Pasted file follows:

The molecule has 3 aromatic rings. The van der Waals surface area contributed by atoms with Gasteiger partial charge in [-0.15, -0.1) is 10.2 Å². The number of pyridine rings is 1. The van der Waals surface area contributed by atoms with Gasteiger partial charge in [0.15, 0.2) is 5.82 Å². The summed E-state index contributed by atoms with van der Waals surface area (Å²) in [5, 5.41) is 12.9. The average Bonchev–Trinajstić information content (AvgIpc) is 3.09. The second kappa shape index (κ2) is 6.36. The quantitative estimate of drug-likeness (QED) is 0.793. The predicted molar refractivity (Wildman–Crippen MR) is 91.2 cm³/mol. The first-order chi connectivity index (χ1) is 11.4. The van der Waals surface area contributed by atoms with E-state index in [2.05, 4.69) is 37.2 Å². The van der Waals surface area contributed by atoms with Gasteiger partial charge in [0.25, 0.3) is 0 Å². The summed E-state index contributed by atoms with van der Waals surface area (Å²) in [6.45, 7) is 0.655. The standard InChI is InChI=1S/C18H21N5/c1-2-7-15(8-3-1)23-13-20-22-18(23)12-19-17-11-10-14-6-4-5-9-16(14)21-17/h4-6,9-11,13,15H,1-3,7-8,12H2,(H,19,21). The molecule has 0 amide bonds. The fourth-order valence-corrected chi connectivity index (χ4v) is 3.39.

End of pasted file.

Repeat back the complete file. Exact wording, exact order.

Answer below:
The molecule has 3 aromatic rings. The van der Waals surface area contributed by atoms with Gasteiger partial charge in [-0.15, -0.1) is 10.2 Å². The number of pyridine rings is 1. The van der Waals surface area contributed by atoms with Gasteiger partial charge in [0.15, 0.2) is 5.82 Å². The summed E-state index contributed by atoms with van der Waals surface area (Å²) in [5, 5.41) is 12.9. The average Bonchev–Trinajstić information content (AvgIpc) is 3.09. The second kappa shape index (κ2) is 6.36. The quantitative estimate of drug-likeness (QED) is 0.793. The predicted molar refractivity (Wildman–Crippen MR) is 91.2 cm³/mol. The first-order chi connectivity index (χ1) is 11.4. The van der Waals surface area contributed by atoms with E-state index in [2.05, 4.69) is 37.2 Å². The van der Waals surface area contributed by atoms with Gasteiger partial charge in [0.25, 0.3) is 0 Å². The summed E-state index contributed by atoms with van der Waals surface area (Å²) in [6.45, 7) is 0.655. The standard InChI is InChI=1S/C18H21N5/c1-2-7-15(8-3-1)23-13-20-22-18(23)12-19-17-11-10-14-6-4-5-9-16(14)21-17/h4-6,9-11,13,15H,1-3,7-8,12H2,(H,19,21). The molecule has 0 amide bonds. The fourth-order valence-corrected chi connectivity index (χ4v) is 3.39.